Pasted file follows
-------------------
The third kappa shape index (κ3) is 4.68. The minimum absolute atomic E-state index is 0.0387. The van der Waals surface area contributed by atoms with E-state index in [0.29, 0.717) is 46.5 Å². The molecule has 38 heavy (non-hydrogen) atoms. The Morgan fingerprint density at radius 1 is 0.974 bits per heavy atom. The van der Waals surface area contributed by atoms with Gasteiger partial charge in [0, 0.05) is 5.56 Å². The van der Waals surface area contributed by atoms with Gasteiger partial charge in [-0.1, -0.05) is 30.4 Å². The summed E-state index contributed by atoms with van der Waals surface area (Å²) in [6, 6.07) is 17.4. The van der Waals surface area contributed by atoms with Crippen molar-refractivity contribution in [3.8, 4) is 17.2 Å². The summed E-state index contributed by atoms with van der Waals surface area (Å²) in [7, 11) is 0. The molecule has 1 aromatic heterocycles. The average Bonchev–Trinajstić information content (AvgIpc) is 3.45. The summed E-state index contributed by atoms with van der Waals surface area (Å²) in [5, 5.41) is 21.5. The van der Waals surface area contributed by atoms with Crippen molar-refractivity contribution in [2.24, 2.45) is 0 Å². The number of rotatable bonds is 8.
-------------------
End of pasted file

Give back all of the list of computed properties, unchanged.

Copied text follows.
The third kappa shape index (κ3) is 4.68. The minimum absolute atomic E-state index is 0.0387. The van der Waals surface area contributed by atoms with E-state index in [0.29, 0.717) is 46.5 Å². The molecule has 38 heavy (non-hydrogen) atoms. The Morgan fingerprint density at radius 1 is 0.974 bits per heavy atom. The van der Waals surface area contributed by atoms with Gasteiger partial charge in [0, 0.05) is 5.56 Å². The van der Waals surface area contributed by atoms with Gasteiger partial charge in [-0.1, -0.05) is 30.4 Å². The summed E-state index contributed by atoms with van der Waals surface area (Å²) in [6, 6.07) is 17.4. The van der Waals surface area contributed by atoms with Crippen molar-refractivity contribution in [3.8, 4) is 17.2 Å². The summed E-state index contributed by atoms with van der Waals surface area (Å²) in [7, 11) is 0. The molecule has 1 aromatic heterocycles. The average Bonchev–Trinajstić information content (AvgIpc) is 3.45. The summed E-state index contributed by atoms with van der Waals surface area (Å²) in [5, 5.41) is 21.5. The van der Waals surface area contributed by atoms with Crippen molar-refractivity contribution in [2.24, 2.45) is 0 Å². The number of rotatable bonds is 8.